Author: Tara Kelly
Classification: YA Fiction, Contemporary
Source: Borrowed from the library
An entertaining cliché of a novel.
Summary (from Goodreads):
When privileged 17-year-old Jasmine gets kicked out of her house, she takes what is left of her savings and flees to Santa Cruz to pursue her dream of becoming a musician. Jasmine finds the ideal room in an oceanfront house, but she needs to convince the three guys living there that she's the perfect roommate and lead guitarist for their band, C-Side. Too bad she has major stage fright and the cute bassist doesn't think a spoiled girl from over the hill can hack it. . .
In this fresh new novel by critically acclaimed author Tara Kelly, Jasmine finds out what happens when her life gets Amplified.
While there is certainly a lot to like about Amplified, the book fails to offer something new, interesting, or valuable to the genre.
Despite the personal quirks that make Jasmine a successful protagonist, her personal situation is one giant cliché. Privileged daughter of a rich but distant, critical, and disapproving father decides to throw her amazing opportunities to the wolves in order to pursue a dream that seems frivolous and impossible. While there is a slight twist in the story involving Jasmine's mother, the overused plot device is not appreciated.
Jasmine's naive character and extreme self-consciousness are outweighed only by her determination to not give in to her father's expectations, essentially equating her with a petulant three year old who refuses to eat her vegetables just because someone told her to.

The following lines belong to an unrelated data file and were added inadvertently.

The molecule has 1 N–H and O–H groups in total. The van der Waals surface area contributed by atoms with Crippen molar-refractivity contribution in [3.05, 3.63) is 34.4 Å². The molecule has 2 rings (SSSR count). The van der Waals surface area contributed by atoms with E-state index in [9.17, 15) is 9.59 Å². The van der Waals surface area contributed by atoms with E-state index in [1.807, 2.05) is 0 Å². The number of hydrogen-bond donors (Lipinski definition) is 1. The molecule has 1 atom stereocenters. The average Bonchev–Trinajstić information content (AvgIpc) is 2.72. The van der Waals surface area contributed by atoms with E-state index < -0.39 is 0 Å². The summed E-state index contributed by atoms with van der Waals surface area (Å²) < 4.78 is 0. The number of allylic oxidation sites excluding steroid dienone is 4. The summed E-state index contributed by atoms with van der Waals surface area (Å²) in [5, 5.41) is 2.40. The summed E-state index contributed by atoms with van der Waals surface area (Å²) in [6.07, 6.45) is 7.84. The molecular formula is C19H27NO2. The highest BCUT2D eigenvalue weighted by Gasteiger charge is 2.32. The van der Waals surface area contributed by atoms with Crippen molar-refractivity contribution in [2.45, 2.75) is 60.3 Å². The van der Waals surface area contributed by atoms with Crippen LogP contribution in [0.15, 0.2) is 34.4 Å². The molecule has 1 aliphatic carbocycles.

This affects the rest of the novel greatly, as it is difficult to feel compassion for a protagonist who is stubborn simply for the sake of being stubborn. In other words, rather than feeling she is justified for her actions, the reader is forced to view Jasmine's actions as reactions to what is expected of her by others around her.
The plot of Amplified revolves on Jasmine's ability to assimilate into the life she thought she wanted. There is a great pace to this story, with plenty of tension created between Jasmine and the other characters. On the surface, Amplified is a very successful YA contemporary novel: it is entertaining, contains a clear-cut message, and provides memorable characters.
However, where Amplified fails is in its ability to merge all of these elements together in a way that is not plagued by cliché and predictability. Because the premise for the entire novel is a cliché, the book seems to be doomed from the start.
Despite these rather large pitfalls, the book is carefully written, which prevents it from receiving a far lower rating than it does here.
A note on the setting of the novel: Amplified portrays Santa Cruz in a very balanced, but almost caricatured version of itself.
I grew up just a half hour from Santa Cruz and spent a large portion of my time there. I have ridden the unnamed rollercoaster at the Santa Cruz Beach Boardwalk that frightens Jasmine to death in the beginning of the novel, the Giant Dipper, and let me tell you: that rollercoaster is just not scary. Even for a ten year old.
Yes, there are a lot of weirdos in Santa Cruz. A lot of eccentric, tattooed musician-types, surfer hippie dudes, and everything in between. But not everyone there is like that, which is what Amplified seems to portray in descriptions of the locals.
For those looking for a very entertaining and quick surface-read, Amplified is a great choice. But for readers who need less cliché and more meaning, their time will be better spent with another book.
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